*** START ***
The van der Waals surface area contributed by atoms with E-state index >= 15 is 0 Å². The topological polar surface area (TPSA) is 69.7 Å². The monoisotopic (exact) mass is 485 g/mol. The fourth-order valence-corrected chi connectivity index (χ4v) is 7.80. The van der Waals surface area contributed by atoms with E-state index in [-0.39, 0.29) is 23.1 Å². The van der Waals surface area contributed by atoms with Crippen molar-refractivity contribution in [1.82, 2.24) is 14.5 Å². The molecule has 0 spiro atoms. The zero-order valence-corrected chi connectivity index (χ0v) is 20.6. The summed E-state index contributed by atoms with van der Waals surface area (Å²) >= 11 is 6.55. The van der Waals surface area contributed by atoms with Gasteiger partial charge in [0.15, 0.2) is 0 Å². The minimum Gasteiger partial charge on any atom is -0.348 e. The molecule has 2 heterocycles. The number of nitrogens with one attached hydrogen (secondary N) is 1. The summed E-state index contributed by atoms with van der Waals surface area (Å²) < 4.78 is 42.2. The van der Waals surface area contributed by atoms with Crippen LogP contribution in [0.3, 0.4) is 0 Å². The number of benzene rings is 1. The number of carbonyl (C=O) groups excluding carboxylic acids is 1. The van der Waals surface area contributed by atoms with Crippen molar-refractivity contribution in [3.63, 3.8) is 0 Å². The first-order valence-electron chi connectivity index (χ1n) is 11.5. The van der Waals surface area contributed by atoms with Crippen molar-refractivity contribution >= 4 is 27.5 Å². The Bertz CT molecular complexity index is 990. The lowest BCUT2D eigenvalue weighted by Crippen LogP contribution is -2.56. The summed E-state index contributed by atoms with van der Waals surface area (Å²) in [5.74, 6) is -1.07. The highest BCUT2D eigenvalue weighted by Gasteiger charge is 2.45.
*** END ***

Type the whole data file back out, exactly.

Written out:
The van der Waals surface area contributed by atoms with E-state index >= 15 is 0 Å². The topological polar surface area (TPSA) is 69.7 Å². The monoisotopic (exact) mass is 485 g/mol. The fourth-order valence-corrected chi connectivity index (χ4v) is 7.80. The van der Waals surface area contributed by atoms with E-state index in [-0.39, 0.29) is 23.1 Å². The van der Waals surface area contributed by atoms with Crippen molar-refractivity contribution in [1.82, 2.24) is 14.5 Å². The molecule has 0 spiro atoms. The zero-order valence-corrected chi connectivity index (χ0v) is 20.6. The summed E-state index contributed by atoms with van der Waals surface area (Å²) >= 11 is 6.55. The van der Waals surface area contributed by atoms with Gasteiger partial charge in [0.15, 0.2) is 0 Å². The minimum Gasteiger partial charge on any atom is -0.348 e. The molecule has 2 heterocycles. The number of nitrogens with one attached hydrogen (secondary N) is 1. The summed E-state index contributed by atoms with van der Waals surface area (Å²) < 4.78 is 42.2. The van der Waals surface area contributed by atoms with Crippen LogP contribution in [0.3, 0.4) is 0 Å². The number of benzene rings is 1. The number of carbonyl (C=O) groups excluding carboxylic acids is 1. The van der Waals surface area contributed by atoms with Crippen molar-refractivity contribution in [3.63, 3.8) is 0 Å². The first-order valence-electron chi connectivity index (χ1n) is 11.5. The van der Waals surface area contributed by atoms with Crippen molar-refractivity contribution >= 4 is 27.5 Å². The Bertz CT molecular complexity index is 990. The lowest BCUT2D eigenvalue weighted by Crippen LogP contribution is -2.56. The summed E-state index contributed by atoms with van der Waals surface area (Å²) in [5.74, 6) is -1.07. The highest BCUT2D eigenvalue weighted by Gasteiger charge is 2.45.